One of the big problems I have with research is finding books that I can actually understand. The amount of times I've bought popular science books whose cover quotes promised me the text was perfect for the layperson only to belatedly realise that the quote was written by a genius-level scientist who probably considers someone with an A-level in physics to be mentally subnormal. Consequently the books are filled with equations and all kinds of technical gobbledygook that might as well be written in Klingon for all the sense I can make of them.
Alternatively, when I do manage to find a science book that's easily understandable I find that they've often played fast and loose with the facts in order to make it easier to digest. For example, whilst flicking through one book I noticed the author state with great authority that quantum decoherence is the reason that quantum weirdness is confined to the sub-atomic level and doesn't permeate the everyday world. I'm no genius but even I know that decoherence is only one of a number of theories that might explain this phenomenon. When I know more than the "expert" I start to worry. Needless to say the book went straight back on the bookstore shelf.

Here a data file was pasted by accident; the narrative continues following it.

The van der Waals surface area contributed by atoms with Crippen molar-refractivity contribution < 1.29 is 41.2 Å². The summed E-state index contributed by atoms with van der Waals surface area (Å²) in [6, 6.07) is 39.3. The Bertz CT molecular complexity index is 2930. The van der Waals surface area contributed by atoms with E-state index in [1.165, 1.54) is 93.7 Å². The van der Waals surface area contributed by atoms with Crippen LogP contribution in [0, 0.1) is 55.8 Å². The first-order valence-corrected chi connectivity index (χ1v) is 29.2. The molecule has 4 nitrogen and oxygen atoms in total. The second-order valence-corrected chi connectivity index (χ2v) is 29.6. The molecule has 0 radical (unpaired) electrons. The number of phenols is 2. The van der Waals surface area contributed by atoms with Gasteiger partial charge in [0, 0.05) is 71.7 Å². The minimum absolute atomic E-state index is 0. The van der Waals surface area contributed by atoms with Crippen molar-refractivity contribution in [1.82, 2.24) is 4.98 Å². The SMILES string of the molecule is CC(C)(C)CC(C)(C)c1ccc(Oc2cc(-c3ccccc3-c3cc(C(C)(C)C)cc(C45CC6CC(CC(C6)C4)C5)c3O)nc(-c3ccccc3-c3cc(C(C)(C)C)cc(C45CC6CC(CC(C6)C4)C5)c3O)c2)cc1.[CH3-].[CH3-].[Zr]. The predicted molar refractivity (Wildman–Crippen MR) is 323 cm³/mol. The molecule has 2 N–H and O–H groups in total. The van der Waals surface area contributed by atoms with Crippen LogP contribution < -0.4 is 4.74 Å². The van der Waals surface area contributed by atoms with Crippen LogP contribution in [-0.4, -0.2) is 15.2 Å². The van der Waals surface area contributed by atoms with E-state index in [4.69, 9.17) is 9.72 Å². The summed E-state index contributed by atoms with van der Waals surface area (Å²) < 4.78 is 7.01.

Even when the author knows what they're talking about they sometimes twist things to fit their own pet theories or are forced to exclude certain facts due to space limitations. So it's unwise to rely on a single book . Unfortunately, to really understand a subject takes lots of time and effort. I'm talking years of reading and studying and researching.
Which is why I normally fake it.
Just toss in a few facts in an attempt to dazzle the reader with my seemingly vast knowledge and then move the story along quickly before they have a chance to start asking awkward questions.
After all, as the saying goes, "An expert is one who knows more and more about less and less."
Of course I could find out who came up with that impressive sounding quotation but that would mean looking it up :-)